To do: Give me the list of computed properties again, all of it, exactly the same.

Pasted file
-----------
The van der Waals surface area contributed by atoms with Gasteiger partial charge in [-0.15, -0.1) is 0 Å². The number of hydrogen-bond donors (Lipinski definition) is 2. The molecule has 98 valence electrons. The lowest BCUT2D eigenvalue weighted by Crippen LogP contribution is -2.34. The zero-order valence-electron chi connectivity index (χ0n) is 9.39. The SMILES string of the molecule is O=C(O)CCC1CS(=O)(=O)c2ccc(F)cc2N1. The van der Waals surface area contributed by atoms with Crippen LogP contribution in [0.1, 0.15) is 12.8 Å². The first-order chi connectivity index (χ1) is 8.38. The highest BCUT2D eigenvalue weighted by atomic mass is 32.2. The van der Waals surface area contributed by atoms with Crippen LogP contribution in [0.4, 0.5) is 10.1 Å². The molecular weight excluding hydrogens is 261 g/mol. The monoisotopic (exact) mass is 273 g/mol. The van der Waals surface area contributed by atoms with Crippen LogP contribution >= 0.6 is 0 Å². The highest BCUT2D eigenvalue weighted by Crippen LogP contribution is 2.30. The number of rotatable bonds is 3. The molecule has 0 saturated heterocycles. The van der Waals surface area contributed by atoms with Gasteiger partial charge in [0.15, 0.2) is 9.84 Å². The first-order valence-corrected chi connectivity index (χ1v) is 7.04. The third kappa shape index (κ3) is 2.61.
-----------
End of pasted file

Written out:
The van der Waals surface area contributed by atoms with Gasteiger partial charge in [-0.15, -0.1) is 0 Å². The number of hydrogen-bond donors (Lipinski definition) is 2. The molecule has 98 valence electrons. The lowest BCUT2D eigenvalue weighted by Crippen LogP contribution is -2.34. The zero-order valence-electron chi connectivity index (χ0n) is 9.39. The SMILES string of the molecule is O=C(O)CCC1CS(=O)(=O)c2ccc(F)cc2N1. The van der Waals surface area contributed by atoms with Crippen LogP contribution in [0.1, 0.15) is 12.8 Å². The first-order chi connectivity index (χ1) is 8.38. The highest BCUT2D eigenvalue weighted by atomic mass is 32.2. The van der Waals surface area contributed by atoms with Crippen LogP contribution in [0.4, 0.5) is 10.1 Å². The molecular weight excluding hydrogens is 261 g/mol. The monoisotopic (exact) mass is 273 g/mol. The van der Waals surface area contributed by atoms with Crippen LogP contribution >= 0.6 is 0 Å². The highest BCUT2D eigenvalue weighted by Crippen LogP contribution is 2.30. The number of rotatable bonds is 3. The molecule has 0 saturated heterocycles. The van der Waals surface area contributed by atoms with Gasteiger partial charge in [0.15, 0.2) is 9.84 Å². The first-order valence-corrected chi connectivity index (χ1v) is 7.04. The third kappa shape index (κ3) is 2.61.